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A huge new challenge to the housing market is set to price out even the wealthiest homebuyers

April 13, 2022, 11:00 AM UTC

For the last two years, homebuyers have rarely gotten things their way.

Bidding wars and record-high home prices have pushed many prospective buyers to extremes, with some ultimately regretting their new purchases or giving up on house hunting altogether.

But through it all, one specific type of homebuyer has been spared from the worst of this year’s real estate troubles: vacation home shoppers. 

During the pandemic, wealthier vacation home buyers from large cities have generally migrated to suburbs and smaller towns, where they have competed against locals with lower incomes. Because of the disparity in wealth, the locals often end up being outbid

For those who can afford it, buying a second home has almost become a trendy pandemic-era pastime. Demand for vacation homes surged during the pandemic once white-collar employees were allowed to work remotely. Backed by then-low interest rates and pandemic-era savings, many sought second homes in the mountains, near the seashore, or in the suburbs. 

The number of people buying second homes in locations that can more comfortably accommodate remote work was up 87% in January relative to pre-pandemic levels, eclipsing the 42% increase in demand for primary residences nationwide, according to a report in March by online real estate site Redfin. 

But now, shoppers seeking deals on vacation homes are dealing with a new challenge: borrowing rates that are rising faster than any time in history. And it already looks like they’re being scared away from real estate.

Vacation home buying cools down

Demand for second homes slipped sharply in March, the second month in a row it has done so, according to a new report by Redfin. The decline in demand suggests that even vacation home buyers are being priced out by rising mortgage rates.

“The pandemic-driven surge in sales of vacation homes is coming to an end as mortgage rates rise at their fastest pace in history, causing some second-home buyers to back off,” Redfin deputy chief economist Taylor Marr said in the report.

Mortgage rates sat at historic lows during most of the pandemic, but the Federal Reserve has since begun raising rates in an effort to combat high inflation. The average 30-year fixed mortgage interest rate is currently 5.14%, up from 3.38% a year ago. 

And it isn’t just borrowing rates. Starting April 1, the Federal Housing Finance Agency raised up-front fees for loans on second homes from 1% to 4%, significantly increasing their total cost.

The combination of higher mortgage rates and record-high home prices suggest that the rush to buy second homes is slowing, said Redfin’s Marr. He added that buying a vacation home is starting to look “more like a burden than a good investment” for many prospective buyers.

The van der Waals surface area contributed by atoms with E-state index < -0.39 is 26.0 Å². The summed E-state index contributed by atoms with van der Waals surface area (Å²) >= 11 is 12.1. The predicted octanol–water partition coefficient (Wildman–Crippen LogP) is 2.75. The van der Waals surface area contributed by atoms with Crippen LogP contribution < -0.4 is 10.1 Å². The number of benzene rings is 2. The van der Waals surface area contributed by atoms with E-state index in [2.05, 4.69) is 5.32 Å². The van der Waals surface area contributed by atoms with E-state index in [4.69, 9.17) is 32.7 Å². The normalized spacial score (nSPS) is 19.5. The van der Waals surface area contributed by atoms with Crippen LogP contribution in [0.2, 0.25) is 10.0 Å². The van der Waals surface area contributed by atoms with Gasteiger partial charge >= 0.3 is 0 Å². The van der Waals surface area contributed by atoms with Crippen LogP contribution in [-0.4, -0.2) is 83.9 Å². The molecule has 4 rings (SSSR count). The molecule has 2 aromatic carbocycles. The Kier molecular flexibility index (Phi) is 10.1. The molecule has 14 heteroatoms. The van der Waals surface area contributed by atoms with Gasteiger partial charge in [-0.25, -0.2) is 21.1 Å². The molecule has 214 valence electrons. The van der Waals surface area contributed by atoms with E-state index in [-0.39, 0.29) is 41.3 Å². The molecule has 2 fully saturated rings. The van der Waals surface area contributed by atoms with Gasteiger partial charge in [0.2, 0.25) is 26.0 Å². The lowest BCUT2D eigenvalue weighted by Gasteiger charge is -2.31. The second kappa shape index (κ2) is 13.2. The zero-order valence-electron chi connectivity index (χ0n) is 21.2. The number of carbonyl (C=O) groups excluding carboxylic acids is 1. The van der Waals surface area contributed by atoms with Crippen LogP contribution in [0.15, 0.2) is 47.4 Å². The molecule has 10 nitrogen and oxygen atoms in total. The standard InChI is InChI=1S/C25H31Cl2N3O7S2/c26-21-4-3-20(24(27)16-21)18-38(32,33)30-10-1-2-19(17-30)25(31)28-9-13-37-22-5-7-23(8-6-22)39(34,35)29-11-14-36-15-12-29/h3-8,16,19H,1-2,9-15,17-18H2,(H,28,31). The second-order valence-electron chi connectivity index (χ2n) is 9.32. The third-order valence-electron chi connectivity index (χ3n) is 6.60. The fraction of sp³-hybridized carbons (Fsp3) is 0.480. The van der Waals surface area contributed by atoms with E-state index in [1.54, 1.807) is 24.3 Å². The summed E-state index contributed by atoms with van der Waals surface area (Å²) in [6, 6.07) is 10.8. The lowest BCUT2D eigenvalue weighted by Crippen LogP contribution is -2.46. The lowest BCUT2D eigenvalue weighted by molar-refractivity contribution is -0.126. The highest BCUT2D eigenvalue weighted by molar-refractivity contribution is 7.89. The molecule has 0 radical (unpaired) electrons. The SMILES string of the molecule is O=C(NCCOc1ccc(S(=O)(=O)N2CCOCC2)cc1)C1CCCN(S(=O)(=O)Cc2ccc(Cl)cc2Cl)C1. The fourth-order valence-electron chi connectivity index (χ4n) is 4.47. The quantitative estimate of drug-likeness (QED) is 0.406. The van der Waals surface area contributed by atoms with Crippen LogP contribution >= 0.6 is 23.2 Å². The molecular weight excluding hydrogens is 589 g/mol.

Will there be relief for other buyers?

While Redfin’s report shows that demand for second homes is softening, the prospects for buyers looking to change their primary residence, or younger buyers entering the housing market for the first time, are slightly better.

A big reason behind the strained housing market for most buyers is the low inventory of affordable homes over the past two years. In many smaller cities or rural areas where city dwellers began moving early in the COVID crisis, new arrivals during the pandemic have priced many locals out.

Home prices in seasonal towns were up 20% year-over-year in February, well above the 13% price growth in non-seasonal towns, according to Redfin. 

“People coming from New York or California had a much higher budget than locals, and were probably able to outbid them in a bidding war,” Sheharyar Bokhari, a senior economist at Redfin, told Fortune. “Prices have been growing sharply in traditional vacation home locations.”

So now that demand for second homes is dropping, does that mean that inventories will grow, and that the market for owner-occupied homes will return to more normal conditions?

Inventory may increase, but Bokhari warns that the same forces causing the demand for vacation homes to drop is pushing more buyers in general out of the market.

“Homes might be sitting on the market longer and there’ll be more homes for people to look at, but obviously not many people can buy them with these expensive interest rates, now almost above 5%,” Bokhari said. “That’s the reason homes are sitting on the market longer.”

Despite the lower demand, Redfin does not expect vacation home sales to return to pre-pandemic levels anytime soon. In fact, despite the latest decline, demand for second homes is still 13% higher than before the pandemic.

Bokhari noted that around one in four second-home buyers pay in cash, and are therefore not affected by mortgage rates or increased loan fees. That should help, to a point, with keeping up some demand amid higher mortgage rates. And as long as employers allow remote work, it’s unlikely that white-collar city dwellers will sell their country homes in large numbers.

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